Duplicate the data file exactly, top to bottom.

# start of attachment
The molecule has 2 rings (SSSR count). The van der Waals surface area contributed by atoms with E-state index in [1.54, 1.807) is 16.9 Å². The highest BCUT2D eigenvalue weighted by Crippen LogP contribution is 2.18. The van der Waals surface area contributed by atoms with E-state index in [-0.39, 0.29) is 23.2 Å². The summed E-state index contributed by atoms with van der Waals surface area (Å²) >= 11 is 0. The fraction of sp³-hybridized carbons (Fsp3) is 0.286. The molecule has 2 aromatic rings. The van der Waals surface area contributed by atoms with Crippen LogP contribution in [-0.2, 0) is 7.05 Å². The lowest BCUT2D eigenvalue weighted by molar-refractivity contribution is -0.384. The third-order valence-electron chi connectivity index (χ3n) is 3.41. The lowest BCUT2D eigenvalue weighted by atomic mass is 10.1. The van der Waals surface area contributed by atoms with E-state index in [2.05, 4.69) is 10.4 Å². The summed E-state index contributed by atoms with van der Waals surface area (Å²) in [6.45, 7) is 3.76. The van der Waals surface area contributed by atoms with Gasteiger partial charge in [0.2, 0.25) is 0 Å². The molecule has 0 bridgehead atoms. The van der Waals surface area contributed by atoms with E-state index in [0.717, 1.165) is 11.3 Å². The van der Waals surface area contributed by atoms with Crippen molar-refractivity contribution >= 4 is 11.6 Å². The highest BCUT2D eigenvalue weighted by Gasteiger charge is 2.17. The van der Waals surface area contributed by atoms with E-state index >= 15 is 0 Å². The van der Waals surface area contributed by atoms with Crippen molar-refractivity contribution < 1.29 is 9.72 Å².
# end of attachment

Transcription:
The molecule has 2 rings (SSSR count). The van der Waals surface area contributed by atoms with E-state index in [1.54, 1.807) is 16.9 Å². The highest BCUT2D eigenvalue weighted by Crippen LogP contribution is 2.18. The van der Waals surface area contributed by atoms with E-state index in [-0.39, 0.29) is 23.2 Å². The summed E-state index contributed by atoms with van der Waals surface area (Å²) >= 11 is 0. The fraction of sp³-hybridized carbons (Fsp3) is 0.286. The molecule has 2 aromatic rings. The van der Waals surface area contributed by atoms with Crippen LogP contribution in [-0.2, 0) is 7.05 Å². The lowest BCUT2D eigenvalue weighted by molar-refractivity contribution is -0.384. The third-order valence-electron chi connectivity index (χ3n) is 3.41. The lowest BCUT2D eigenvalue weighted by atomic mass is 10.1. The van der Waals surface area contributed by atoms with E-state index in [2.05, 4.69) is 10.4 Å². The summed E-state index contributed by atoms with van der Waals surface area (Å²) in [6.45, 7) is 3.76. The van der Waals surface area contributed by atoms with Gasteiger partial charge in [0.2, 0.25) is 0 Å². The molecule has 0 bridgehead atoms. The van der Waals surface area contributed by atoms with E-state index in [0.717, 1.165) is 11.3 Å². The van der Waals surface area contributed by atoms with Crippen molar-refractivity contribution >= 4 is 11.6 Å². The highest BCUT2D eigenvalue weighted by Gasteiger charge is 2.17. The van der Waals surface area contributed by atoms with E-state index >= 15 is 0 Å². The van der Waals surface area contributed by atoms with Crippen molar-refractivity contribution < 1.29 is 9.72 Å².